Seeking a way to counter a growing protest movement, Wisconsin Gov. Scott Walker cited his email, confidently declaring that most people writing his office had urged him to eliminate nearly all union rights for state workers.
But an Associated Press analysis of the emails shows that, for close to a week, messages in Walker's inbox were running roughly 2-to-1 against his plans. The tide did not turn in his favor until shortly after desperate Democrats fled the state to stop a vote they knew they would lose.
The AP analyzed more than 26,000 emails sent to Walker from the time he formally announced his plans until he first mentioned the emails in public _ a span of seven days.
During that time, the overall tally ran 55 percent in support, 44 percent against. In the weeks since, Walker has continued to receive tens of thousands of emails on the issue.
The AP obtained the emails through a legal settlement with Walker's office, the result of a lawsuit filed by the news cooperative and the Isthmus, a weekly newspaper in Madison. The news organizations sued after the governor's office did not respond to requests for the emails filed under the state's open records law.
Walker's comments about the emails came on the evening of Feb. 17, as roughly 25,000 protesters packed into the Capitol's ornate rotunda and filled its lawn outside. They could be heard screaming outside the conference room where he met with reporters in a news conference broadcast live by several cable news networks.
"The more than 8,000 emails we got today, the majority are telling us to stay firm, to stay strong, to stand with the taxpayers," Walker said of the emails. "While the protesters have every right to be heard, I'm going to make sure the taxpayers of the state are heard and their voices are not drowned out by those circling the Capitol."
But for several preceding days, the emails of support Walker received had been vastly outnumbered by those opposed to his plan.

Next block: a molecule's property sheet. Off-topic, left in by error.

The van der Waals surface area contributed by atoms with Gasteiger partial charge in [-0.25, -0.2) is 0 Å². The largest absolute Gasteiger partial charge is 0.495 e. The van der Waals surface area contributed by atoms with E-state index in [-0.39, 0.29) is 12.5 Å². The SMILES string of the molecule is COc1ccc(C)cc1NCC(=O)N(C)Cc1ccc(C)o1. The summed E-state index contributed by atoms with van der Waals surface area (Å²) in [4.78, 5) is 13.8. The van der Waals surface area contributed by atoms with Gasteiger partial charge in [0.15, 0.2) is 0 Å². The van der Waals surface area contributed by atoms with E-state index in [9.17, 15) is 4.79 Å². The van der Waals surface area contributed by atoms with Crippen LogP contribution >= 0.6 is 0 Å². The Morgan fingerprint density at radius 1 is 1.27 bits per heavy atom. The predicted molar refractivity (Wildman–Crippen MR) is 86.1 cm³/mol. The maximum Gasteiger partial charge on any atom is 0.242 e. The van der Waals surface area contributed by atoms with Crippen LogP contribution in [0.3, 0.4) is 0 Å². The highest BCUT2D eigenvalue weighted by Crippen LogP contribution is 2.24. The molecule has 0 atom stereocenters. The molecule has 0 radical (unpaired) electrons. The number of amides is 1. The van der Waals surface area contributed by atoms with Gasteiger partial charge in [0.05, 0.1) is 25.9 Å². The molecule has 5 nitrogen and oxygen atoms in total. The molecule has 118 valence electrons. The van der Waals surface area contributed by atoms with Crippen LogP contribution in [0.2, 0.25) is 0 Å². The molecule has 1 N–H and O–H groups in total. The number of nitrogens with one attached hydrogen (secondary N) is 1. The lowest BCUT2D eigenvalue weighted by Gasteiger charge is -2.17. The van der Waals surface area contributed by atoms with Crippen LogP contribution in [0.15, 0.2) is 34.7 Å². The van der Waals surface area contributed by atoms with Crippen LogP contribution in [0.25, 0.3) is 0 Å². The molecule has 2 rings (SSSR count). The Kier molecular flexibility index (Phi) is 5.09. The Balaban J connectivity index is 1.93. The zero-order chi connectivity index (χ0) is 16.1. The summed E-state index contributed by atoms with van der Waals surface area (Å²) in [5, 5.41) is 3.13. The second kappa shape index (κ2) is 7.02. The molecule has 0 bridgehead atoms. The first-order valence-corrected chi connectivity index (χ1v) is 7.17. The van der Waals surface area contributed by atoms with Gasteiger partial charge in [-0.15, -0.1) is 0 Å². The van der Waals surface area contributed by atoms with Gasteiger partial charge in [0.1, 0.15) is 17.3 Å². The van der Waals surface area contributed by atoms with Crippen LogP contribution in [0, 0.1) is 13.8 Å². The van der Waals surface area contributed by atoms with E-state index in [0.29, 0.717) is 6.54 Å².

On Feb. 11, the day Walker formally outlined his "budget-repair bill" and his proposal to dramatically curb union rights, the emails sent to his office ran more than 5-to-1 against his plan. Much of that opposition came from public workers directly affected by the proposal, many of whom responded to an email sent by Walker that offered a rationale for his proposal.
The gap closed over the next five days, as protesters arrived in large numbers at the Capitol and the Republican-controlled Legislature set a course to pass the bill in less than a week.
By the end of Feb. 16 _ the eve of a planned vote in the state Senate and a day in which Madison schools were forced to close due to high number of teacher and staff absences, presumably to protest at the Capitol _ Walker had received more than 12,000 emails in all, and they ran roughly 2-to-1 against the bill.
Things changed dramatically the next day as the tide of emails shifted in Walker's favor. By the time his press conference began, the gap had closed significantly as emails of support arrived by the hundreds every hour.
At 5 p.m., 15 minutes after he took the podium, the governor's office had received nearly 5,900 emails of support that day to roughly 1,400 against. Still, at that point, the overall tally was split roughly down the middle.
Walker's spokesman, Cullen Werwie, told the AP last week the governor's comments were based on information that he provided.
Werwie said he counted all the emails received up to that point and then took a "brief sampling of the ones we received to get a rough idea about the proportion of those in support or opposition."